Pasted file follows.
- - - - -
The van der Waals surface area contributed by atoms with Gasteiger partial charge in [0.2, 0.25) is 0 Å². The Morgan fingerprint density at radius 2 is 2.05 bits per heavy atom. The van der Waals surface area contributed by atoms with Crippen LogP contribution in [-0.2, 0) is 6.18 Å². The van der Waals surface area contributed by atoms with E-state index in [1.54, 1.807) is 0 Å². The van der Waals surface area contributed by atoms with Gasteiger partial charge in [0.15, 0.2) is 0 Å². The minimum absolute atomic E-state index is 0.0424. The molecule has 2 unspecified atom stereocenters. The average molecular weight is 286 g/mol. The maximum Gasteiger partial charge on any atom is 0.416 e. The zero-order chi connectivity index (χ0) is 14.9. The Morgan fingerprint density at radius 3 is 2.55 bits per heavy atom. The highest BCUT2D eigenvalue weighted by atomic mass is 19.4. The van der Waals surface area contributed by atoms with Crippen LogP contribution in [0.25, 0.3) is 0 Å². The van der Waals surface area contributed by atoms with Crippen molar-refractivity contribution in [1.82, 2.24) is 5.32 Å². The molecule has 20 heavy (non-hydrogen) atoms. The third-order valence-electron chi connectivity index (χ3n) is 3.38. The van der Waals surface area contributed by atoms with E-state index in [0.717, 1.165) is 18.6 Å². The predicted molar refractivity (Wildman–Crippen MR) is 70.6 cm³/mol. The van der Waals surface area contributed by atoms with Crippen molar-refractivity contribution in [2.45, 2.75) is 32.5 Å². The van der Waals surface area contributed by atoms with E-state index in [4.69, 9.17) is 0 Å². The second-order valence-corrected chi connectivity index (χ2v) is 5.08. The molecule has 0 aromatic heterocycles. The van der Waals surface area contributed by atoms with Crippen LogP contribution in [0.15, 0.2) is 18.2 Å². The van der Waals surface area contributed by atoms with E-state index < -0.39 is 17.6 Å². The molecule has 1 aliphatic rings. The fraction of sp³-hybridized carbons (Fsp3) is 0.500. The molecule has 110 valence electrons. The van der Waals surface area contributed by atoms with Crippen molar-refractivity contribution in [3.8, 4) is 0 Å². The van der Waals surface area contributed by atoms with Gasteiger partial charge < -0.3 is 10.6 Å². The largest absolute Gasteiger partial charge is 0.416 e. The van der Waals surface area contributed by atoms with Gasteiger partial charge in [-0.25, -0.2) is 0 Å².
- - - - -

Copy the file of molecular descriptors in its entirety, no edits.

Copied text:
The van der Waals surface area contributed by atoms with Gasteiger partial charge in [0.2, 0.25) is 0 Å². The Morgan fingerprint density at radius 2 is 2.05 bits per heavy atom. The van der Waals surface area contributed by atoms with Crippen LogP contribution in [-0.2, 0) is 6.18 Å². The van der Waals surface area contributed by atoms with E-state index in [1.54, 1.807) is 0 Å². The van der Waals surface area contributed by atoms with Gasteiger partial charge in [0.15, 0.2) is 0 Å². The minimum absolute atomic E-state index is 0.0424. The molecule has 2 unspecified atom stereocenters. The average molecular weight is 286 g/mol. The maximum Gasteiger partial charge on any atom is 0.416 e. The zero-order chi connectivity index (χ0) is 14.9. The Morgan fingerprint density at radius 3 is 2.55 bits per heavy atom. The highest BCUT2D eigenvalue weighted by atomic mass is 19.4. The van der Waals surface area contributed by atoms with Crippen LogP contribution in [0.25, 0.3) is 0 Å². The van der Waals surface area contributed by atoms with Crippen molar-refractivity contribution in [1.82, 2.24) is 5.32 Å². The molecule has 20 heavy (non-hydrogen) atoms. The third-order valence-electron chi connectivity index (χ3n) is 3.38. The van der Waals surface area contributed by atoms with E-state index in [0.717, 1.165) is 18.6 Å². The predicted molar refractivity (Wildman–Crippen MR) is 70.6 cm³/mol. The van der Waals surface area contributed by atoms with Crippen molar-refractivity contribution in [2.45, 2.75) is 32.5 Å². The van der Waals surface area contributed by atoms with E-state index in [4.69, 9.17) is 0 Å². The second-order valence-corrected chi connectivity index (χ2v) is 5.08. The molecule has 0 aromatic heterocycles. The van der Waals surface area contributed by atoms with Crippen LogP contribution in [0.15, 0.2) is 18.2 Å². The van der Waals surface area contributed by atoms with E-state index < -0.39 is 17.6 Å². The molecule has 1 aliphatic rings. The fraction of sp³-hybridized carbons (Fsp3) is 0.500. The molecule has 110 valence electrons. The van der Waals surface area contributed by atoms with Crippen molar-refractivity contribution in [3.8, 4) is 0 Å². The van der Waals surface area contributed by atoms with Gasteiger partial charge < -0.3 is 10.6 Å². The largest absolute Gasteiger partial charge is 0.416 e. The van der Waals surface area contributed by atoms with Gasteiger partial charge in [-0.25, -0.2) is 0 Å².